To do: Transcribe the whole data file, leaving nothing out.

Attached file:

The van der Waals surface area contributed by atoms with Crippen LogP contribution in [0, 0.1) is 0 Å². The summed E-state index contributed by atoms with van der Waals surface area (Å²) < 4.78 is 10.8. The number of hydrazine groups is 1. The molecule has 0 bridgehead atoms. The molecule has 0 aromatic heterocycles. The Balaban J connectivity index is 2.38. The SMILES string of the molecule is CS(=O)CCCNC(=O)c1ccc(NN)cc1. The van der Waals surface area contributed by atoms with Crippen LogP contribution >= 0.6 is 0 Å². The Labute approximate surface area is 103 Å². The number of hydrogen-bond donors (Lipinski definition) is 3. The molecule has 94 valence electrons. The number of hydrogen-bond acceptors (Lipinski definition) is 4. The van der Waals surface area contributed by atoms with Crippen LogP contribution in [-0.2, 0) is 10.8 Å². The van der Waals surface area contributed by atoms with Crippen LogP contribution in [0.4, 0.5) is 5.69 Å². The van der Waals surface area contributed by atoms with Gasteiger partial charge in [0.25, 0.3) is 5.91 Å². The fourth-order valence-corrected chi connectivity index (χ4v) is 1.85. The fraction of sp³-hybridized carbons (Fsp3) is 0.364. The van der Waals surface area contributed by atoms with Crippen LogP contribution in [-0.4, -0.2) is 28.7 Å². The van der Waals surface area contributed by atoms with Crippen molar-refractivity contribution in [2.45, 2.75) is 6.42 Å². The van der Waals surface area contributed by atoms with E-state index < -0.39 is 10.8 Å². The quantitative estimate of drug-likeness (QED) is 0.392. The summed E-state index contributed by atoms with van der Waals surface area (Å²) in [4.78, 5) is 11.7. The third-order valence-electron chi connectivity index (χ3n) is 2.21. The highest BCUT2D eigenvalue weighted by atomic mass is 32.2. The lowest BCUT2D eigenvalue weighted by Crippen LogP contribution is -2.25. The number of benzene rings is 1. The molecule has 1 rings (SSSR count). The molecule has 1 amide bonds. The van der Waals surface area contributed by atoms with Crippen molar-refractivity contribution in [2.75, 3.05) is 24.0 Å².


The van der Waals surface area contributed by atoms with Crippen LogP contribution in [0, 0.1) is 0 Å². The summed E-state index contributed by atoms with van der Waals surface area (Å²) < 4.78 is 10.8. The number of hydrazine groups is 1. The molecule has 0 bridgehead atoms. The molecule has 0 aromatic heterocycles. The Balaban J connectivity index is 2.38. The SMILES string of the molecule is CS(=O)CCCNC(=O)c1ccc(NN)cc1. The van der Waals surface area contributed by atoms with Crippen LogP contribution >= 0.6 is 0 Å². The Labute approximate surface area is 103 Å². The number of hydrogen-bond donors (Lipinski definition) is 3. The molecule has 94 valence electrons. The number of hydrogen-bond acceptors (Lipinski definition) is 4. The van der Waals surface area contributed by atoms with Crippen LogP contribution in [-0.2, 0) is 10.8 Å². The van der Waals surface area contributed by atoms with Crippen LogP contribution in [0.4, 0.5) is 5.69 Å². The van der Waals surface area contributed by atoms with Gasteiger partial charge in [0.25, 0.3) is 5.91 Å². The fourth-order valence-corrected chi connectivity index (χ4v) is 1.85. The fraction of sp³-hybridized carbons (Fsp3) is 0.364. The van der Waals surface area contributed by atoms with Crippen LogP contribution in [-0.4, -0.2) is 28.7 Å². The van der Waals surface area contributed by atoms with Crippen molar-refractivity contribution in [2.45, 2.75) is 6.42 Å². The van der Waals surface area contributed by atoms with E-state index < -0.39 is 10.8 Å². The quantitative estimate of drug-likeness (QED) is 0.392. The summed E-state index contributed by atoms with van der Waals surface area (Å²) in [4.78, 5) is 11.7. The third-order valence-electron chi connectivity index (χ3n) is 2.21. The highest BCUT2D eigenvalue weighted by atomic mass is 32.2. The lowest BCUT2D eigenvalue weighted by Crippen LogP contribution is -2.25. The number of benzene rings is 1. The molecule has 1 rings (SSSR count). The molecule has 1 amide bonds. The van der Waals surface area contributed by atoms with Crippen molar-refractivity contribution in [2.75, 3.05) is 24.0 Å².